Way above my pay grade, Sound waves no longer transverse or perpendicular?

Interesting, thought provoking (for some) paper on sound waves and the new wave of sound.

I am a bot thirsty for knowledge and useless information.



Wow! Thanks for sharing this! I have always felt there is much more about how we perceive sound than current science knows of. Perhaps this is the breakthrough we have been waiting for!!

"Way above my pay grade"

Yeah, I would have to agree with you on that.

Key quote from the article:

we demonstrated for the first time that it can be a transverse wave under certain conditions.

Allow me to translate: 

"We did some crazy esoteric experiments no one will find useful for 20 years (if even then), but it was unexpected and we spent a ton of money so cut us some slack, okay?"


The scientists  created transverse sound waves they didn't observe them in nature. So it could be an interesting basis for future research or possibly not. Finding that behavior in nature would have been an amazing discovery but it's still very clever.

You wanna cry? Don't hold it in. Let it out. There, there. Want a hug?

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jerryg123 - OK, maybe a bit blunt, but I think you've perfectly nailed what most of us think of the guy that fancies himself some sort of Einstein.


12-19-2021 2:06pm

@millercarbon you are a putz and a wanker.

Much like the polarities of shear that travel thru all materials and that make all materials sound different from each other..been on that rap for years.  Nothing new about shear waves but their travel in air was never described  before and was simply stated that shear cannot travel in air. Tom


Anyone catch the comment about imaging? The hope is this unusual and difficult to attain property of sound might be used to improve things like ultrasound.


Ok, I read it and mostly theoretical at this point.  Note use of "under certain conditions", "he conceived of "meta-atoms", "synthetic  shear".  So the notion relies on these meta-atoms that have boundaries or discrete packets within the (air) medium.  "Hard" shells as it were.  There is only one sentence that says that this research had been observed.  Seems a bit under-emphasized.

So he's basically said that instead of a (example) swimming pool of water, it's filled with say a hundred thousand water-balloons.  These balloons can then transmit or pass a version of shear by virtue of their rubber, touching boundaries when excited by a normal longitudinal wave.  Problem is air (a liquid) is amorphous and always in motion/swirling and doesn't posess cells with "hard" boundaries.   Yes, compressional waves convert a portion of energy to shear at every boundary and vice versa but that's in a solid.  When liquid is encountered conversions cease.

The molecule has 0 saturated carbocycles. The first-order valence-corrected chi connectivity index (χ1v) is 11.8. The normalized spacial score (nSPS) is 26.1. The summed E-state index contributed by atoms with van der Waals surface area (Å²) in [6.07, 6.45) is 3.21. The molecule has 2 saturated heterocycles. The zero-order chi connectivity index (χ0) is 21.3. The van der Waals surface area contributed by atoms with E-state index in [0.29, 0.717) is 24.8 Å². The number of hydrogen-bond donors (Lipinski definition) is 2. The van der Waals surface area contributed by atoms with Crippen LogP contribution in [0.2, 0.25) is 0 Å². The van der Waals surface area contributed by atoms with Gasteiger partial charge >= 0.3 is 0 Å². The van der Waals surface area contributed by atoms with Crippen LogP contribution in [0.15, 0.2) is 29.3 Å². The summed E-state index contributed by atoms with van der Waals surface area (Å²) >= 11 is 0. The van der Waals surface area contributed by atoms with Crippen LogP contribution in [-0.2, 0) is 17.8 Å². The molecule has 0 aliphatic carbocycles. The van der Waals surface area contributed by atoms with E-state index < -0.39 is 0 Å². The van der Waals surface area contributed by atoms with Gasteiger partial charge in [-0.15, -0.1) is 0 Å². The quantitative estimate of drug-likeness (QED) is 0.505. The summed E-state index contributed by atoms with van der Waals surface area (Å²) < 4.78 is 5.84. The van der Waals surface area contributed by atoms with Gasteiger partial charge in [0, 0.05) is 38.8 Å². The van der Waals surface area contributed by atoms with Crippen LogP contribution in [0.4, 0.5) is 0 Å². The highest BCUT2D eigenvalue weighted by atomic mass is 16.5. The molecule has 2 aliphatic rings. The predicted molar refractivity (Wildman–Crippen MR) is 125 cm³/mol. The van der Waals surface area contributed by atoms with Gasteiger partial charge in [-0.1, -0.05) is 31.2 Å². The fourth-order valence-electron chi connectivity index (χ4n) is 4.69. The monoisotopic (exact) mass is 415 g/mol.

Now maybe this model adapts to a "liquid" like our bodies which has cell boundaries while being mostly water?

Let's see the observational research.  This is theoretical for now to my reading.


Boundaries can be placed inside a container so they can be made to actively generate  shear thru discrete porous surfaces and then realigned to increase laminar flow through and around those same boundaries. I have applied some of these principles to my audio room for a couple years now. This paper partially explains the reason why my application works. Tom

@theaudiotweak for sure but that's my point.  You can (did) place real  physical boundaries etc and generate that vector redirection.  Not seeing what that is this doesn't mean you produced shear in air.  Producing laminar flow isn't a shear/compression thing.  It's lack of turbulence.  And you urely didn't "envision" those boundaries and make that happen in a mathematical model.  This researcher modeled air to act like a solid by contriving a set of boundaries and voila, it passes shear (mathematically).  You actually do something physical by your description.  


My workarounds are conceived because of the transition of shear waves to compressive and their repetition of form and inner action. I am fascinated with the concept of a reactive boundary layer on a surface and the turbulent air on that boundary and the resulting sound it makes. This published article which I received a few days ago with its illustrations has helped me conceive a couple other ways to overcome boundary interference while increasing laminar flow.  Now to experiment and listen some more.

That boundary layer is like a purgatory between heaven and hell.

Trying to work with and make it sound heavenly at least to my ears.